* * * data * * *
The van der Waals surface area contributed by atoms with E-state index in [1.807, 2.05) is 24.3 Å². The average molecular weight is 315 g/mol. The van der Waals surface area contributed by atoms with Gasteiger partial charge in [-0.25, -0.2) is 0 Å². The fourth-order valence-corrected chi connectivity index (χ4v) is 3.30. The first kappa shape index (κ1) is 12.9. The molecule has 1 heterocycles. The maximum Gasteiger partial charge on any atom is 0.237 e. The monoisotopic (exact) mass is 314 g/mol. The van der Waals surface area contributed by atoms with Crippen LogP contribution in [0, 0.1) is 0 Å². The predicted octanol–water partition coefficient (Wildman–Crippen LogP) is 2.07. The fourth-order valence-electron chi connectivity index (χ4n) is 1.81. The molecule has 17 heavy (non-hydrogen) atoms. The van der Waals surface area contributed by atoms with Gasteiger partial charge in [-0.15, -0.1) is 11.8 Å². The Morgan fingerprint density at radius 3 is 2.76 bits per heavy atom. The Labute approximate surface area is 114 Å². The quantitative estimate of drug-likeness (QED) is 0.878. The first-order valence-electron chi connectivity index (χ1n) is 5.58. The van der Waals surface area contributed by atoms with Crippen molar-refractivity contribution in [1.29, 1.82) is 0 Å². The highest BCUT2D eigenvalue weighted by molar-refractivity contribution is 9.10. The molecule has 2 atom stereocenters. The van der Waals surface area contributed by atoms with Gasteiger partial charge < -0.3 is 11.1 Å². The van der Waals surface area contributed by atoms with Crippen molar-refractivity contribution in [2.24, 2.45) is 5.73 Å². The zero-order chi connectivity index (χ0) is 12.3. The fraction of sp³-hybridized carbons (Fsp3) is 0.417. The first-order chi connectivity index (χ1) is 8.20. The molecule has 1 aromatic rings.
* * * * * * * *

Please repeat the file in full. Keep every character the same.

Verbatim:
The van der Waals surface area contributed by atoms with E-state index in [1.807, 2.05) is 24.3 Å². The average molecular weight is 315 g/mol. The van der Waals surface area contributed by atoms with Gasteiger partial charge in [-0.25, -0.2) is 0 Å². The fourth-order valence-corrected chi connectivity index (χ4v) is 3.30. The first kappa shape index (κ1) is 12.9. The molecule has 1 heterocycles. The maximum Gasteiger partial charge on any atom is 0.237 e. The monoisotopic (exact) mass is 314 g/mol. The van der Waals surface area contributed by atoms with Crippen LogP contribution in [0, 0.1) is 0 Å². The predicted octanol–water partition coefficient (Wildman–Crippen LogP) is 2.07. The fourth-order valence-electron chi connectivity index (χ4n) is 1.81. The molecule has 17 heavy (non-hydrogen) atoms. The van der Waals surface area contributed by atoms with Gasteiger partial charge in [-0.15, -0.1) is 11.8 Å². The Morgan fingerprint density at radius 3 is 2.76 bits per heavy atom. The Labute approximate surface area is 114 Å². The quantitative estimate of drug-likeness (QED) is 0.878. The first-order valence-electron chi connectivity index (χ1n) is 5.58. The van der Waals surface area contributed by atoms with Crippen molar-refractivity contribution in [1.29, 1.82) is 0 Å². The highest BCUT2D eigenvalue weighted by molar-refractivity contribution is 9.10. The molecule has 2 atom stereocenters. The van der Waals surface area contributed by atoms with Gasteiger partial charge < -0.3 is 11.1 Å². The van der Waals surface area contributed by atoms with Crippen molar-refractivity contribution in [2.24, 2.45) is 5.73 Å². The zero-order chi connectivity index (χ0) is 12.3. The fraction of sp³-hybridized carbons (Fsp3) is 0.417. The first-order chi connectivity index (χ1) is 8.20. The molecule has 1 aromatic rings.